The firm has acknowledged that Black and different minorities make up far too little of its management and has pledged to diversify its prime ranks. Black workers, in the meantime, have accused the corporate of hiring them into company jobs beneath their talent stage and being sluggish to advertise them.
In addition, Amazon Web Services and Amazon’s client merchandise arm are beset with skepticism over how the corporate’s know-how is getting used.
Amazon has, for now, banned gross sales of its facial recognition know-how to legislation enforcement businesses, but a coalition of shareholders are calling for audits of how authorities businesses, each right here within the U.S. and overseas, could also be abusing the know-how to violate civil and human rights.
Shareholders are additionally calling for better scrutiny of how legislation enforcement businesses make use of Amazon’s camera-equipped Ring doorbell, which connects to a social community the place footage and messages could be shared between neighbors and authorities. Among the considerations is whether or not the product is getting used to disproportionately goal suspicion at folks of coloration.
Yet one other group of shareholders are asking Amazon to account for plastic packaging that will find yourself on this planet’s oceans.
“These controversies and operating challenges may have resulted from Amazon’s rapid growth, but they threaten to damage our company’s corporate reputation and financial performance,” shareholders mentioned within the proxy assertion.
One group that gained’t get a listening to at Wednesday’s shareholders assembly is Amazon Employees for Climate Justice (AECJ), which has pressured Amazon previously to take extra aggressive measures to curb local weather change.
Jamie Kowalski, a former Amazon software program improvement engineer who now leads AECJ, mentioned the group proposed a decision calling on Amazon to account for what Kowalski referred to as “the racist impact” of its air pollution.
Kowalski mentioned Amazon’s warehouses are disproportionately positioned in geographic areas the place minorities dwell. Vast fleets of massive rigs hauling packages to and from these amenities every day contribute to poor air high quality in these neighborhoods, the group says.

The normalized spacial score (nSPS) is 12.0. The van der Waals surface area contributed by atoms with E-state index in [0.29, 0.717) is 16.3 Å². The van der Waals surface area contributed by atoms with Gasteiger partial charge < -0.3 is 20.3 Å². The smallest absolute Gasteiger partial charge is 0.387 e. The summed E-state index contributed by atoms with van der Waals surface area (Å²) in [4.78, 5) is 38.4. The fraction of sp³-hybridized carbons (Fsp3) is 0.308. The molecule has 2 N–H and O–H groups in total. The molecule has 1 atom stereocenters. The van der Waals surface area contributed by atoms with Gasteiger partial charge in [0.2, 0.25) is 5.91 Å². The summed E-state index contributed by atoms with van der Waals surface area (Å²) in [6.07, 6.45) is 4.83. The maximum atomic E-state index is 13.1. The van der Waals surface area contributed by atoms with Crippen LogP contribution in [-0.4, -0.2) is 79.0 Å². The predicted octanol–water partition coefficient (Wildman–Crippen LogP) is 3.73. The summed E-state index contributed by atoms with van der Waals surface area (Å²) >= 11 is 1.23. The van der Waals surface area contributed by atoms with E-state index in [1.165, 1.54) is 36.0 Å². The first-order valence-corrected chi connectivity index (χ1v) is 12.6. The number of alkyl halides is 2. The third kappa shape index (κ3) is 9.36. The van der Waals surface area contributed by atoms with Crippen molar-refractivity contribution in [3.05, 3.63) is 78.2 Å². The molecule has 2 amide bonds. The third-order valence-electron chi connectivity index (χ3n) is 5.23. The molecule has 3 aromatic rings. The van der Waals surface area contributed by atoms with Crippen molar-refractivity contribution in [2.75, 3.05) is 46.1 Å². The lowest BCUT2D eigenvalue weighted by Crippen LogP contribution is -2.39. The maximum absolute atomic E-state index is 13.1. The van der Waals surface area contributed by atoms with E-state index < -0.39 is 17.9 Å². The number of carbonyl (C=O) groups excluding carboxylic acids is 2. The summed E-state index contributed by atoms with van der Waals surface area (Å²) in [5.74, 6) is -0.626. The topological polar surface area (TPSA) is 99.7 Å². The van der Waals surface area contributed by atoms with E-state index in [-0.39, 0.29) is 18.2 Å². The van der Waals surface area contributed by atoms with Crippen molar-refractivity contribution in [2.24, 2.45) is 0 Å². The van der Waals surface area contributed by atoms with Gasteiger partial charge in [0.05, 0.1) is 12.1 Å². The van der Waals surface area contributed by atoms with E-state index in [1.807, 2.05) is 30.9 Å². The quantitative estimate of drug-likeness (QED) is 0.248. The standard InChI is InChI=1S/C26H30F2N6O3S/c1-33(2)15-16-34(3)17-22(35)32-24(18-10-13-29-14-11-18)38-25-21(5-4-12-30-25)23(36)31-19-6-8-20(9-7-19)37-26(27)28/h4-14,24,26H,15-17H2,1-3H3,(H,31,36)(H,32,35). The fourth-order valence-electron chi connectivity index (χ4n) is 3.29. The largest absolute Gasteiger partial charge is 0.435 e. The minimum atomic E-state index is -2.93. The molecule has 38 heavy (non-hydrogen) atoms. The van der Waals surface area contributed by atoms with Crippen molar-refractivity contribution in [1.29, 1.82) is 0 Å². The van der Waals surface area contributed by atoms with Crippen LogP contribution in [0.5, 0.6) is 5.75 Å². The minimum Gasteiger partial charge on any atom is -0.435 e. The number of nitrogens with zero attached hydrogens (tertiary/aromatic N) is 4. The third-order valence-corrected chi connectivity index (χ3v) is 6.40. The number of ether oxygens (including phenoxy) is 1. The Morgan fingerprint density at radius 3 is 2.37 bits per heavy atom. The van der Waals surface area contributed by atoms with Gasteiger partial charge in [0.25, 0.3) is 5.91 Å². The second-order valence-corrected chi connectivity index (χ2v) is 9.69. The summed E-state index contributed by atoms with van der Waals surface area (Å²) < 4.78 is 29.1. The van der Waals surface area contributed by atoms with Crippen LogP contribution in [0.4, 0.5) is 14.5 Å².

Kowalski mentioned Amazon fought the inclusion of the proposed decision on this yr’s shareholder assembly and the Securities and Exchange Commission dominated it out on a technicality.
“Obviously Amazon did not want to see shareholders vote on this proposal so it’s not going to be on the proxy ballot,” he mentioned.
AECJ made nationwide headlines over the previous yr after Amazon fired two of its leaders, Emily Cunningham and Maren Costa. The National Labor Relations Board earlier this yr dominated that Amazon illegally retaliated towards the pair for his or her activism.
The Washington Post reported in January that Amazon additionally threatened to fireplace Kowalski, who instructed GeekWire he’s since left the corporate to consider what what’s subsequent for his profession.
In its proxy assertion, Amazon lists an extended roster of measures it’s taking to guard the surroundings, guarantee its know-how is used responsibly and equitably by governments and different prospects and to make sure employee security.
Those measures, the corporate mentioned, embrace panels of specialists carefully monitoring how its facial recognition know-how and different merchandise are deployed, packages aimed toward selling minority workers and even the usage of machine studying to cut back the usage of plastic packaging in delivery supplies.
Meanwhile, Amazon has all through the final yr introduced packages to cut back office accidents and make investments closely in renewable power.
The firm has additionally touted its $15/hour beginning wage for logistics employees, which is greater than twice the federal minimal wage.